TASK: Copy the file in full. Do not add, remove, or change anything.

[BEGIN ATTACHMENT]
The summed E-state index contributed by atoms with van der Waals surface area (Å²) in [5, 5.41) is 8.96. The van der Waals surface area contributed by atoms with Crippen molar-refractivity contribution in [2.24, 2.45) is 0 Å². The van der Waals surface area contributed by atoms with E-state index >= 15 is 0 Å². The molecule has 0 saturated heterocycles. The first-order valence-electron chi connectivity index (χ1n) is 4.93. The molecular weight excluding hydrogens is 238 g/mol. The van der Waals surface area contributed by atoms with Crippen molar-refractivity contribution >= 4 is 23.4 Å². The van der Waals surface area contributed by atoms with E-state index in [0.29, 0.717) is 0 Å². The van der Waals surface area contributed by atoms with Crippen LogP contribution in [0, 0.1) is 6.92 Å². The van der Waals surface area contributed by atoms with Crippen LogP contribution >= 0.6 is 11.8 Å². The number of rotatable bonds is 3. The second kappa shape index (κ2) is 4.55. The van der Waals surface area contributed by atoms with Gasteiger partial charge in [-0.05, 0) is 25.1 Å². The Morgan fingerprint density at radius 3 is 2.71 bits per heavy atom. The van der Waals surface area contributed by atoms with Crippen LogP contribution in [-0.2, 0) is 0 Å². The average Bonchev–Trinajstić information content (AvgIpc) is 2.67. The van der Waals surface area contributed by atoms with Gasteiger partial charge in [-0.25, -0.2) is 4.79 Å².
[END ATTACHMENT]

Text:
The summed E-state index contributed by atoms with van der Waals surface area (Å²) in [5, 5.41) is 8.96. The van der Waals surface area contributed by atoms with Crippen molar-refractivity contribution in [2.24, 2.45) is 0 Å². The van der Waals surface area contributed by atoms with E-state index >= 15 is 0 Å². The molecule has 0 saturated heterocycles. The first-order valence-electron chi connectivity index (χ1n) is 4.93. The molecular weight excluding hydrogens is 238 g/mol. The van der Waals surface area contributed by atoms with Crippen molar-refractivity contribution >= 4 is 23.4 Å². The van der Waals surface area contributed by atoms with E-state index in [0.29, 0.717) is 0 Å². The van der Waals surface area contributed by atoms with Crippen LogP contribution in [0, 0.1) is 6.92 Å². The van der Waals surface area contributed by atoms with Crippen LogP contribution >= 0.6 is 11.8 Å². The number of rotatable bonds is 3. The second kappa shape index (κ2) is 4.55. The van der Waals surface area contributed by atoms with Gasteiger partial charge in [-0.05, 0) is 25.1 Å². The Morgan fingerprint density at radius 3 is 2.71 bits per heavy atom. The van der Waals surface area contributed by atoms with Crippen LogP contribution in [-0.2, 0) is 0 Å². The average Bonchev–Trinajstić information content (AvgIpc) is 2.67. The van der Waals surface area contributed by atoms with Gasteiger partial charge in [-0.25, -0.2) is 4.79 Å².